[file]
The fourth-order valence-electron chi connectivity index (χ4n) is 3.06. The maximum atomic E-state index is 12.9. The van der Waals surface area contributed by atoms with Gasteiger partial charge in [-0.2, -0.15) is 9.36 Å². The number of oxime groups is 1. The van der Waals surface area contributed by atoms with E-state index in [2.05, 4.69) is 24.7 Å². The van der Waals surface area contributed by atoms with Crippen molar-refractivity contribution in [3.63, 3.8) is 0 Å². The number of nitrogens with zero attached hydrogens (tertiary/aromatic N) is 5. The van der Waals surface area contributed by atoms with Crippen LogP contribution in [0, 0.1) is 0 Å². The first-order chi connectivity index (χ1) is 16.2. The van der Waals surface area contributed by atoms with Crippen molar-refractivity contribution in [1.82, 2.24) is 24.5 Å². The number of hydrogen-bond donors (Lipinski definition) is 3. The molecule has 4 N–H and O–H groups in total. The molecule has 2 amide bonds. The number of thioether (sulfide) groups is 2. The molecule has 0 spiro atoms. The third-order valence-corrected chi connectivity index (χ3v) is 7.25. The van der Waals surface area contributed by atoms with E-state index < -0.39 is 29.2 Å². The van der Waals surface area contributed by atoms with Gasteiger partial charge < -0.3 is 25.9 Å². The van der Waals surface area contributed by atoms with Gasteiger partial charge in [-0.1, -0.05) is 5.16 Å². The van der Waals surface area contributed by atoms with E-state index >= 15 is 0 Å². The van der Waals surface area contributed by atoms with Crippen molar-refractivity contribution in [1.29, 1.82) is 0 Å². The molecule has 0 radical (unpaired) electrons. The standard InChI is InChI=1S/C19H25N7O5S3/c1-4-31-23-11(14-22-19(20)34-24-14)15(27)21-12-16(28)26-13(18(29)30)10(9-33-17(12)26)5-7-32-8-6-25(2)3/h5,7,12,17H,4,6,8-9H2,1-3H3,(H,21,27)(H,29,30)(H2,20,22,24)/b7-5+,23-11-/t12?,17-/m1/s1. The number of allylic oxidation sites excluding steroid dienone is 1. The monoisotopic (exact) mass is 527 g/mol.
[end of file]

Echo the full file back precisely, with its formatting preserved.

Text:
The fourth-order valence-electron chi connectivity index (χ4n) is 3.06. The maximum atomic E-state index is 12.9. The van der Waals surface area contributed by atoms with Gasteiger partial charge in [-0.2, -0.15) is 9.36 Å². The number of oxime groups is 1. The van der Waals surface area contributed by atoms with E-state index in [2.05, 4.69) is 24.7 Å². The van der Waals surface area contributed by atoms with Crippen molar-refractivity contribution in [3.63, 3.8) is 0 Å². The number of nitrogens with zero attached hydrogens (tertiary/aromatic N) is 5. The van der Waals surface area contributed by atoms with Crippen LogP contribution in [0, 0.1) is 0 Å². The first-order chi connectivity index (χ1) is 16.2. The van der Waals surface area contributed by atoms with Crippen molar-refractivity contribution in [1.82, 2.24) is 24.5 Å². The number of hydrogen-bond donors (Lipinski definition) is 3. The molecule has 4 N–H and O–H groups in total. The molecule has 2 amide bonds. The number of thioether (sulfide) groups is 2. The molecule has 0 spiro atoms. The third-order valence-corrected chi connectivity index (χ3v) is 7.25. The van der Waals surface area contributed by atoms with E-state index < -0.39 is 29.2 Å². The van der Waals surface area contributed by atoms with Gasteiger partial charge < -0.3 is 25.9 Å². The van der Waals surface area contributed by atoms with Gasteiger partial charge in [-0.1, -0.05) is 5.16 Å². The van der Waals surface area contributed by atoms with E-state index >= 15 is 0 Å². The van der Waals surface area contributed by atoms with Crippen molar-refractivity contribution in [1.29, 1.82) is 0 Å². The molecule has 0 radical (unpaired) electrons. The standard InChI is InChI=1S/C19H25N7O5S3/c1-4-31-23-11(14-22-19(20)34-24-14)15(27)21-12-16(28)26-13(18(29)30)10(9-33-17(12)26)5-7-32-8-6-25(2)3/h5,7,12,17H,4,6,8-9H2,1-3H3,(H,21,27)(H,29,30)(H2,20,22,24)/b7-5+,23-11-/t12?,17-/m1/s1. The number of allylic oxidation sites excluding steroid dienone is 1. The monoisotopic (exact) mass is 527 g/mol.